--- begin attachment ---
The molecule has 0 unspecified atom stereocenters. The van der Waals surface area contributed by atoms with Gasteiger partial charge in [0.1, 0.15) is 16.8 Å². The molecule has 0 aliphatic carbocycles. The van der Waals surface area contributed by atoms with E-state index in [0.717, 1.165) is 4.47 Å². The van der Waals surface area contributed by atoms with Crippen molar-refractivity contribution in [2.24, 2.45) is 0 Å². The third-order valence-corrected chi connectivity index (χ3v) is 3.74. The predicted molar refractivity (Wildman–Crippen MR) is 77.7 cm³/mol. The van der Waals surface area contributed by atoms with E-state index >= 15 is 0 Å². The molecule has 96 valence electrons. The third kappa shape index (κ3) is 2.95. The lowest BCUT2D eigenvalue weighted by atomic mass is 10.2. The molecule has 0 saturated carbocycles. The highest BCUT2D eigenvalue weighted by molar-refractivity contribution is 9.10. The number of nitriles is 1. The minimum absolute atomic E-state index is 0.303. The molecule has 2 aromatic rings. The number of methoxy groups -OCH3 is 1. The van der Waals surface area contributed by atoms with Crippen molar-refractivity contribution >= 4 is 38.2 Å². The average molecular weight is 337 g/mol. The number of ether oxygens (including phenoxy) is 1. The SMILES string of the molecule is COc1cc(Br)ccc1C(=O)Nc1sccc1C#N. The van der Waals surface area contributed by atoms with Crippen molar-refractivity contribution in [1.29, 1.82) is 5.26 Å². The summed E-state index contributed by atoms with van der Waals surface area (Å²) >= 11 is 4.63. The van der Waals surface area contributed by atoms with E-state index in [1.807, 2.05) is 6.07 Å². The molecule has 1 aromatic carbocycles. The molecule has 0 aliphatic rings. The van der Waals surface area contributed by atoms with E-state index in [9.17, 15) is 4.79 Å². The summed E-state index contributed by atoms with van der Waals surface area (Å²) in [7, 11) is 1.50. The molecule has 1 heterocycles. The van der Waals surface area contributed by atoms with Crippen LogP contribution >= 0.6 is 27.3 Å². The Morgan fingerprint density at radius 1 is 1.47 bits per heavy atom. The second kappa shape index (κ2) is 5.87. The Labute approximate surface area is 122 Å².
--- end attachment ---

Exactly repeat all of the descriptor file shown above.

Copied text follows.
The molecule has 0 unspecified atom stereocenters. The van der Waals surface area contributed by atoms with Gasteiger partial charge in [0.1, 0.15) is 16.8 Å². The molecule has 0 aliphatic carbocycles. The van der Waals surface area contributed by atoms with E-state index in [0.717, 1.165) is 4.47 Å². The van der Waals surface area contributed by atoms with Crippen molar-refractivity contribution in [2.24, 2.45) is 0 Å². The third-order valence-corrected chi connectivity index (χ3v) is 3.74. The predicted molar refractivity (Wildman–Crippen MR) is 77.7 cm³/mol. The van der Waals surface area contributed by atoms with E-state index >= 15 is 0 Å². The molecule has 96 valence electrons. The third kappa shape index (κ3) is 2.95. The lowest BCUT2D eigenvalue weighted by atomic mass is 10.2. The molecule has 0 saturated carbocycles. The highest BCUT2D eigenvalue weighted by molar-refractivity contribution is 9.10. The number of nitriles is 1. The minimum absolute atomic E-state index is 0.303. The molecule has 2 aromatic rings. The number of methoxy groups -OCH3 is 1. The van der Waals surface area contributed by atoms with Crippen molar-refractivity contribution >= 4 is 38.2 Å². The average molecular weight is 337 g/mol. The number of ether oxygens (including phenoxy) is 1. The SMILES string of the molecule is COc1cc(Br)ccc1C(=O)Nc1sccc1C#N. The van der Waals surface area contributed by atoms with Crippen molar-refractivity contribution in [1.29, 1.82) is 5.26 Å². The summed E-state index contributed by atoms with van der Waals surface area (Å²) >= 11 is 4.63. The van der Waals surface area contributed by atoms with E-state index in [1.807, 2.05) is 6.07 Å². The molecule has 1 aromatic carbocycles. The molecule has 0 aliphatic rings. The van der Waals surface area contributed by atoms with E-state index in [9.17, 15) is 4.79 Å². The summed E-state index contributed by atoms with van der Waals surface area (Å²) in [7, 11) is 1.50. The molecule has 1 heterocycles. The van der Waals surface area contributed by atoms with Crippen LogP contribution >= 0.6 is 27.3 Å². The Morgan fingerprint density at radius 1 is 1.47 bits per heavy atom. The second kappa shape index (κ2) is 5.87. The Labute approximate surface area is 122 Å².